Season: 2013

Makin' a Scene: Wrapping up Two Trains Running

Posted on Jan 17th, 2013 in Artists & Company
set image

Making a new diner look old

Welcome to the Scenic Art Blog for the Oregon Shakespeare Festival! Here is where you'll see what a day in the life is like for us “behind the scenes” folks. We are busy building and painting all of the elements you'll find on stage for the 2013 season.

Things have been super busy around the shop this week as we finish up Two Trains Running and plow headlong into My Fair Lady.

After a set is completed in the shop, we take all of the pieces over to the theater and put them in place so we can see what it will look like all together. Then, we add intense details and touch up any scuffs. The design for Two Trains is highly realistic, so we had lots of fun making this restaurant look like it would serve a hard working night shifter a strong cup of coffee. We had to make all of the pieces look well used, so we beat on things with hammers and chisels and screwdrivers and pretty much anything we could get our hands on. The metal needed dents, the doorways needed to look bumped into, the front of the counter had to look like people had been sitting at it for many years. We even put paint on our shoes and kicked the set to make fake scuff marks!

Upstage of the restaurant through the windows you can see a dilapidated street. So much work went into each and every element up there. Each sign you see was handpainted and aged. It was sort of funny to paint these beautiful Coke signs and then scrape off some of the paint, and dirty down the bright colors. The sidewalk and street were not only painted to look like cement and asphalt, but real (and fake) plants were glued and stapled in each crack. A window was cut to look broken. All of the bricks you see on stage are made of a thick paperboard that is molded to look like bricks. The paint department used a roofing product called “jacksan” to texture them and then painted each brick to look worn down and forgotten.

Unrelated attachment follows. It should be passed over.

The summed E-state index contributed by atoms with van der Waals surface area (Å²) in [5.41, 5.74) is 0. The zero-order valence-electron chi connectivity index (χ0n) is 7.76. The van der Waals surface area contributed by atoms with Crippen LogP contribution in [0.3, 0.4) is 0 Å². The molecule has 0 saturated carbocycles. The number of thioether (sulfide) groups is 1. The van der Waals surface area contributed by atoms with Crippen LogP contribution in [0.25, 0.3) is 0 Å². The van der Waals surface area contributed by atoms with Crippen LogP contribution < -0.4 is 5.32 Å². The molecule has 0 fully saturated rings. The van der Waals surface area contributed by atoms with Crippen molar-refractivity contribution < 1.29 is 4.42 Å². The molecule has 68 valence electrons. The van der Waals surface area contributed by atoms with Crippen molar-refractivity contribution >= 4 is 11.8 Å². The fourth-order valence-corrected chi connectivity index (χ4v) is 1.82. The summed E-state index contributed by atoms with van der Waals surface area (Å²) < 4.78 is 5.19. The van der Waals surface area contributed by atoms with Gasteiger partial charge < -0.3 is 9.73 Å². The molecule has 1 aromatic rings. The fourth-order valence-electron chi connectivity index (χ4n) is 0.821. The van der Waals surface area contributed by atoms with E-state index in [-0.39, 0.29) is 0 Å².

All in all, it has come together very well. I love walking the street upstage and seeing all of the old signs and storefronts. The diner is so realistic, we caught our lead scenic, Thayne Abraham eating his lunch at the counter!

For more photos and information visit Sandy's blog

What do you think?

Add your comments to the conversation below.


  • Jim,
    I believe each set designer has their own style of doing things. Though, these days less people are doing hand drafting because it is so time intensive. However, the set designer for Two Trains Running, Vicki Smith, has drawn out absolutely beautiful paint elevations and renderings, which are the pictures that show specific walls and their treatments- these are usually what we use to paint from. I wish I could post a few pictures of those, but they are her personal artistic property. Suffice it to say, I was very impressed with what she gave us, and clearly, it has yielded a beautiful set.
    Sandy PhillipsJan 28th, 2013 3:56 pm
  • Deborah,
    Thanks for stopping by to check us out! We did have a lot of fun beating up the set. Our Lead Scenic, Pat Bonney calls it "method painting." It's just like method acting, only for painting. We make up a story in our heads and carry out the distressing just so. For example, for the distressing around the doorframes, we imagined that someone was carrying a food tray and kept running into the same place over and over again, or that we were the movers who brought in the booth seats and were too careless not to ding the door. It's kind of fun to get in character! Sorry you will be missing the show, but we have so many good ones lined up, you won't be disappointed.
    Sandy PhillipsJan 28th, 2013 7:32 am


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